BridgetowerThe resource focuses on the creative and cultural impact of the slave trade in Britain, with a study of artists linked to the anti-slavery movement, and is designed for teachers of Citizenship, Music, Art, History, English, Religious Studies and PSHE. The resource also supported the Bridgetower opera commissioned by the Festival in 2007, based on the life of black British violinist George Bridgetower, a composer and musician for whom Beethoven wrote his famous Kreutzer sonata. The son of a liberated slave, Bridgetower lived and worked in Britain around the time that the Abolition of the Slave Trade Act was passed. 


People Movement: A Journey Through Time

Musicians from ‘Music for Change’ led workshops in two primary schools and two secondary schools to create a processional performance based on African dance rhythms for the Opening Procession of the Festival. The workshops touched on musical themes relating to the slave trade, with exploration of West African and Caribbean voice and instrumentation.

Songs of the City

An inter-generational community event by City of London Festival and Sing London and hosted at the Museum of London. The outstanding choirmaster, Gareth Malone, star of BBC Two series The Choir, leads a public singing of songs that celebrate the capital including old and modern classics, from London Bridge and London Pride to Maybe it’s because I’m a Londoner.

Wings of Sevdah

Years 7 and 8 students from Tower Hamlets explored pan-European, Middle Eastern and North African music styles found in Sevdah, Bosnia’s urban traditional music, which has intensified in the aftermath of the Balkan war and was the inspiration a new opera by Nigel Osborne, Differences in Demolition, performed by Opera Circus. A student performance combined traditional Sevdah music with the students’ own compositions, with a special in-school performance by artists of Opera Circus.

French Silhouettes

Silhouette artist, Mike Herbert, worked with classes from two secSilhouettesondary schools to create French silhouette art. The name ‘silhouette’ comes from Etienne de Silhouette (1709 – 67) the infamous Controller-General of France, who used to amuse himself at drawing-room gatherings by cutting profiles from paper. This student work provides an additional visual element to the Belle Époque jewellery exhibition and the surrounds of the HMS President Festival club.

JewellryLa Belle Époque

Supported by professional artists, school students designed and crafted three ranges of Nouveau inspired jewellery, while others have created French silhouette art.

City in Motion

A short film and video event open to all further secondary and tertiary students premiered in 2007 in partnership with BFI Southbank, Institut Francais and Barbican Film. Student film-makers responded to the theme ‘Paris/London’ to produce shorts up to 8 minutes in duration, with six finalists screened at Broadgate Arena as part of the Barbican Big Screen event. Bursaries were awarded to two students for ‘Creative use of theme’ and ‘Excellence in production’ after a special screening during the Festival.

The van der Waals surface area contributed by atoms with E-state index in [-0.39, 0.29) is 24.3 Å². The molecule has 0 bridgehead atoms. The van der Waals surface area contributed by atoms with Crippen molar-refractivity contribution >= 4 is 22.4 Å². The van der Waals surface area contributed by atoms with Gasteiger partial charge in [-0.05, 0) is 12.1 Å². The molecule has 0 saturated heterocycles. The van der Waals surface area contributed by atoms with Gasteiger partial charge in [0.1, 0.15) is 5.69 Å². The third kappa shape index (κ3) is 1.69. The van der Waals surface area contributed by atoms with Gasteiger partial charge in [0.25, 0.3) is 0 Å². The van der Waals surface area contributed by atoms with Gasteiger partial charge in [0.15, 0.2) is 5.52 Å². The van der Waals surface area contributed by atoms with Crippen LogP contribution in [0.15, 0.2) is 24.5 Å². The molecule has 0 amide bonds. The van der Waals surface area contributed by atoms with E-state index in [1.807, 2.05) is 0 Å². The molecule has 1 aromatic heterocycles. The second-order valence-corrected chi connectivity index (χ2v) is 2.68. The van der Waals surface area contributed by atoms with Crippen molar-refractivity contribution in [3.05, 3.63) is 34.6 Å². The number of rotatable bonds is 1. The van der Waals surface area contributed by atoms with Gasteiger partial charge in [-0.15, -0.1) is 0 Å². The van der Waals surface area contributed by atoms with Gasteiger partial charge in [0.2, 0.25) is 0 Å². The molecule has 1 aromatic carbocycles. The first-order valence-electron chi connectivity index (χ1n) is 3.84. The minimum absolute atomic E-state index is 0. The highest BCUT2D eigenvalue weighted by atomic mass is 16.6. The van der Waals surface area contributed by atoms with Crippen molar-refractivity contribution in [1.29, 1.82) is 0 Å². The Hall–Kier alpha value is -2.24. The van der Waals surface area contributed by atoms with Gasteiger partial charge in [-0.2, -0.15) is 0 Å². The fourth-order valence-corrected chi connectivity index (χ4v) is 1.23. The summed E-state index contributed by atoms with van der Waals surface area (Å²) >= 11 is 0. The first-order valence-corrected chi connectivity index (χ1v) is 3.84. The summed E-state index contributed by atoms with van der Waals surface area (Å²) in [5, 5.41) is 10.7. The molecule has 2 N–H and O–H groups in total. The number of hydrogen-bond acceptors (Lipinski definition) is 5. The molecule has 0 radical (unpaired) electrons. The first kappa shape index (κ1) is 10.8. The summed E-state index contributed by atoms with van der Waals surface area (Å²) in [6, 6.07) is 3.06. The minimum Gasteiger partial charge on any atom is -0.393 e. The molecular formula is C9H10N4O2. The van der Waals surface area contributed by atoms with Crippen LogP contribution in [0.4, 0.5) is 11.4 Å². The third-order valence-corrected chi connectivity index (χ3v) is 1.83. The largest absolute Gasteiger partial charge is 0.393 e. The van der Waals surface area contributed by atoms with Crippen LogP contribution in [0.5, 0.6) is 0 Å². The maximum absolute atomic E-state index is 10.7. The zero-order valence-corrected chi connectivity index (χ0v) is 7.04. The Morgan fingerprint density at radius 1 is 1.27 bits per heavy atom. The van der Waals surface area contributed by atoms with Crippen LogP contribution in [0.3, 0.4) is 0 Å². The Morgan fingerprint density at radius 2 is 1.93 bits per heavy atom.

Streets of France BannersBanners

Streets of France Banners In partnership with Cloth of Gold Arts, years 8 and 9 students from Banners from four schools designed and crafted digital and screen printed banners inspired by Paris, Marseille, Bordeaux and Huguenot settlements of London. These featured in the Opening Procession, with banners displayed in Bow Lane throughout the Festival.

For the Love of SugarFor Love of Sugar

A visual art installation by Satch Hoyt commemorates the Abolition of the Slave Trade Act in Britain. A compelling series of life-size portraits made from sugar and featuring groundbreaking black personalities of 18th and 19th century Britain was displayed in St. Paul's Cathedral. Two slave ships sculpted from jaggery sugar featured in the foyer of the Museum in Docklands – itself a former warehouse for cargos of sugar, molasses, coffee and rum. The works have been created with assistance from fine art and sculpture students of Central St. Martins College and London Metropolitan University, with Hackney secondary students producing a case study of the project as part of their GCSE Applied Art & Design coursework.

JusticeNatural Justice Literary Project

Shoe Lane Library's foyer played host to a clever installation by primary students, resulting from storytelling and art workshops with the Company of Players & Tellers. Featuring life-size characters from the classic French tale of justice, Les Misérables by Victor Hugo, accompanied by soundscapes of the students' reflections on what is just or unjust.

Sponsored by Fidelity International

Etonne moi!Étonne moi!
Guest Parisian choreographer, Lionel Hoche, an associate of the Centre National de la Danse, created a new contemporary dance work for degree students of the Central School of Ballet. This premièred in a spectacular concert on the west steps of St. Paul’s Cathedral during the Festival. The Festival also worked with the Central School of Ballet’s own Education programme to deliver dance workshops based on Hoche’s repertoire in two Southwark secondary schools.


City of London Festival is run by The City Arts Trust Limited, registered charity no. 204828.

Company registered in England no. 716035.

Registered office: Fitz Eylwin House, 25 Holborn Viaduct, London, EC1A 2BP. VAT registration no. 244181478

The City of London Corporation is the principal funder of The City Arts Trust Limited

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